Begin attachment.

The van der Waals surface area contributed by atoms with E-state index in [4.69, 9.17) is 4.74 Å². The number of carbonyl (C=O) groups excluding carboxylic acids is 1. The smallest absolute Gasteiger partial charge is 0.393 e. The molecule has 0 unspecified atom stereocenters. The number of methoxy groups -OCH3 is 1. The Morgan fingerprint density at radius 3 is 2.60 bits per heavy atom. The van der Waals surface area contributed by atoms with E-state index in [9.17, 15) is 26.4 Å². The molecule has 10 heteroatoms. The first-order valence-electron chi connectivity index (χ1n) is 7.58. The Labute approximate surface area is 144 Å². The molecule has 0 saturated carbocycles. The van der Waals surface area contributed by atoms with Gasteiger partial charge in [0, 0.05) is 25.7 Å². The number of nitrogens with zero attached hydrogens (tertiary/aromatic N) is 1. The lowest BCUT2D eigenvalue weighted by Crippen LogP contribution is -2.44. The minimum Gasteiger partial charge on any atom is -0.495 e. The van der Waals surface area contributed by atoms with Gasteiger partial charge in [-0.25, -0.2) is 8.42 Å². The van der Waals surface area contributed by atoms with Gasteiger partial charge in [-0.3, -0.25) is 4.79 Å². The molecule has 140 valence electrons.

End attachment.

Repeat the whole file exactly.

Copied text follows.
The van der Waals surface area contributed by atoms with E-state index in [4.69, 9.17) is 4.74 Å². The number of carbonyl (C=O) groups excluding carboxylic acids is 1. The smallest absolute Gasteiger partial charge is 0.393 e. The molecule has 0 unspecified atom stereocenters. The number of methoxy groups -OCH3 is 1. The Morgan fingerprint density at radius 3 is 2.60 bits per heavy atom. The van der Waals surface area contributed by atoms with E-state index in [9.17, 15) is 26.4 Å². The molecule has 10 heteroatoms. The first-order valence-electron chi connectivity index (χ1n) is 7.58. The Labute approximate surface area is 144 Å². The molecule has 0 saturated carbocycles. The van der Waals surface area contributed by atoms with Gasteiger partial charge in [0, 0.05) is 25.7 Å². The number of nitrogens with zero attached hydrogens (tertiary/aromatic N) is 1. The lowest BCUT2D eigenvalue weighted by Crippen LogP contribution is -2.44. The minimum Gasteiger partial charge on any atom is -0.495 e. The van der Waals surface area contributed by atoms with Gasteiger partial charge in [-0.25, -0.2) is 8.42 Å². The van der Waals surface area contributed by atoms with Gasteiger partial charge in [-0.3, -0.25) is 4.79 Å². The molecule has 140 valence electrons.